COVID-19 Update 3/8/20
This is a bit long so that I can address specific questions that we have been hearing in the office and by email.
First, guidance from the Center for Disease Control (CDC) now recommends “older adults” and anyone who is vulnerable (taking medications that suppress your immune system, with specific immune disorders, etc.) should:
- Stay at home as much as possible.
- Make sure you have access to several weeks of medications and supplies in case you need to stay home for prolonged periods of time.
- When you go out in public, keep away from others who are sick, limit close contact and wash your hands often.
- Avoid crowds.
We do not have a clear definition of “older adults”; however, this clearly applies to anyone over the age of 70 and risk may begin to increase meaningfully as early as 50.
Second, if you are having a fever, cough, and shortness of breath please call us but do not come directly to the office. Under these conditions, we can provide work or school notes without seeing patients directly. There are many forms of influenza and other viruses with similar symptoms and even if there is an outbreak of the new coronavirus in our community, most of us will experience it much like these other viruses. Even if contracted, it is usually a period of 7-14 days before the unique health challenges of this new coronavirus become a problem. We are continuing to work with others in the community to find a way to begin testing so that we can have a better picture of what is happening in our area.
Finally, after receiving a number of emails with similar questions and claims, I would like to take this opportunity to share a few basic statements relating to the coronavirus. First, we are not addressing political problems, but a medical condition. Secondly, little is known about this specific virus, but we will keep you informed as we receive guidance from reliable medical sources.
Please realize it is highly unlikely that you will find an entirely new and accurate understanding of what is going on through a website or single news story. What does make sense is to wash hands regularly, protect those who are vulnerable by limiting their potential exposure, and prepare to take care of our community in the event there are significant social and economic disruptions.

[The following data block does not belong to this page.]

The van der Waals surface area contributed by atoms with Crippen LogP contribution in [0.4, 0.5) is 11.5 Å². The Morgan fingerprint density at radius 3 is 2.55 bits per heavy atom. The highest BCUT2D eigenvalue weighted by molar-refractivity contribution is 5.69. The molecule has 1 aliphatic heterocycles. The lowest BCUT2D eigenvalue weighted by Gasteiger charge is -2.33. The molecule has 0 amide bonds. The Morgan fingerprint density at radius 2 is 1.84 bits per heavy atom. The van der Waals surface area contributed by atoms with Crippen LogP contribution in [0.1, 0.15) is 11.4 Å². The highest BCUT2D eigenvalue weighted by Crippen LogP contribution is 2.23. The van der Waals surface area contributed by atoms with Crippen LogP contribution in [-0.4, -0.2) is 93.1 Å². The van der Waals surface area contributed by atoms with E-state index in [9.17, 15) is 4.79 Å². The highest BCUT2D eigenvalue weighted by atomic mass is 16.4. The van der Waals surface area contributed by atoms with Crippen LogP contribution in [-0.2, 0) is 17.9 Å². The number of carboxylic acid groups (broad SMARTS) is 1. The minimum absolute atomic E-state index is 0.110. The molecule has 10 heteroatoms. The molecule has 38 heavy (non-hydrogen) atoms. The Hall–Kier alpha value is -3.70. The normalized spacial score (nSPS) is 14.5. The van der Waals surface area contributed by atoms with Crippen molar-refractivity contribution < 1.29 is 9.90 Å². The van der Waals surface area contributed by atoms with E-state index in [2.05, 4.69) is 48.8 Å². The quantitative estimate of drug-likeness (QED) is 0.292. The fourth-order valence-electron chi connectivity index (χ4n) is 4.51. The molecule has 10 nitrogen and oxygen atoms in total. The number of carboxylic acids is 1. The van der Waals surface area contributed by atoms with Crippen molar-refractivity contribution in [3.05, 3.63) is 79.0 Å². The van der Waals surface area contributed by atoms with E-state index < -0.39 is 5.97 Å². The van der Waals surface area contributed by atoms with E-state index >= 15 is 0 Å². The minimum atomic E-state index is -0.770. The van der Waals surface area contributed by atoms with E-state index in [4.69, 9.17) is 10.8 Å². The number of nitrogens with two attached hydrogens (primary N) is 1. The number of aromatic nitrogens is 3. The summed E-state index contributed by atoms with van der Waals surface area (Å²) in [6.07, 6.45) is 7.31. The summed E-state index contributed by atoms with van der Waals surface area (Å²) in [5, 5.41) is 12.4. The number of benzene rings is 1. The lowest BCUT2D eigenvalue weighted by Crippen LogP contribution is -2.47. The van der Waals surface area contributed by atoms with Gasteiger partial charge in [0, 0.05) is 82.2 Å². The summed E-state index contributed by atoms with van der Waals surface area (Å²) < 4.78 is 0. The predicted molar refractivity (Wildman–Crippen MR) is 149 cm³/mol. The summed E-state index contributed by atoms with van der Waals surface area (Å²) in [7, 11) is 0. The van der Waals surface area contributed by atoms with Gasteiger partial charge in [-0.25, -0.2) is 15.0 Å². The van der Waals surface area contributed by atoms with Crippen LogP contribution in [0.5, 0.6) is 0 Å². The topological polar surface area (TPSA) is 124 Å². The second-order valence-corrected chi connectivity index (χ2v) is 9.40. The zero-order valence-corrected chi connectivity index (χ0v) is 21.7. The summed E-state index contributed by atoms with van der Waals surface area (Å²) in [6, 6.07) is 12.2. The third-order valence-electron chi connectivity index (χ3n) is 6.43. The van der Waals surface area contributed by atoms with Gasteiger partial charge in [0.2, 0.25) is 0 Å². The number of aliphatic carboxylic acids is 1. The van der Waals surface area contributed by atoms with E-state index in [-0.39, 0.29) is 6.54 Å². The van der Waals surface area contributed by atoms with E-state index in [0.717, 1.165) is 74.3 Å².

In no particular order, here are six responses to ideas that have been brought up by the media and our Hickory patients:
- As with any type of flu symptoms, we suggest not going to work if you have a fever. You could be actively spreading a disease that is dangerous. For this reason, even if you are feeling fine, it is important you do not go to work if you have a fever until we are able to test what is causing the illness.
- We are months away from securing a vaccine. This means the medically vulnerable among us have no preventive medical options. We are still awaiting a range of tests to see if there will be effective treatments using other available medications, but prevention is certainly our best option.
- There is no evidence spring, warm weather, or sunshine will deter this virus. Please note there are quite a number of cases spread on warm weather cruises. We need to be thinking about ways to keep risks down for a period of at least 6-12 months to give the system time to catch up.
- This is not a hoax and it is also not a biological weapon. I am happy to speak more to either of these statements if that is helpful. Please contact me.
- The coronavirus is much more dangerous than the flu for elderly people and for people with other health conditions. It is not much different than the seasonal flu for healthy young people. The reason there have been fewer deaths reported thus far is because very few people have had this virus while many more have had the seasonal flu.
- There are insufficient tests to give us a reasonable picture of what is going on. It appears, based on the Ohio Department of Health website, that 10 tests have been run in the state of Ohio and four are outstanding. As the number of tests goes up, we will have a better picture of what is happening.
I recommend seeking information from the Johns Hopkins website for general information about corona virus (https://coronavirus.jhu.edu/). If you want to know what is happening in Ohio, check out the Ohio Department of Health (https://coronavirus.ohio.gov/wps/portal/gov/covid-19/)
If you have any questions and/or if you would like to discuss things further, please do not hesitate to be in touch with me by email (firstname.lastname@example.org) or phone (937-404-2489).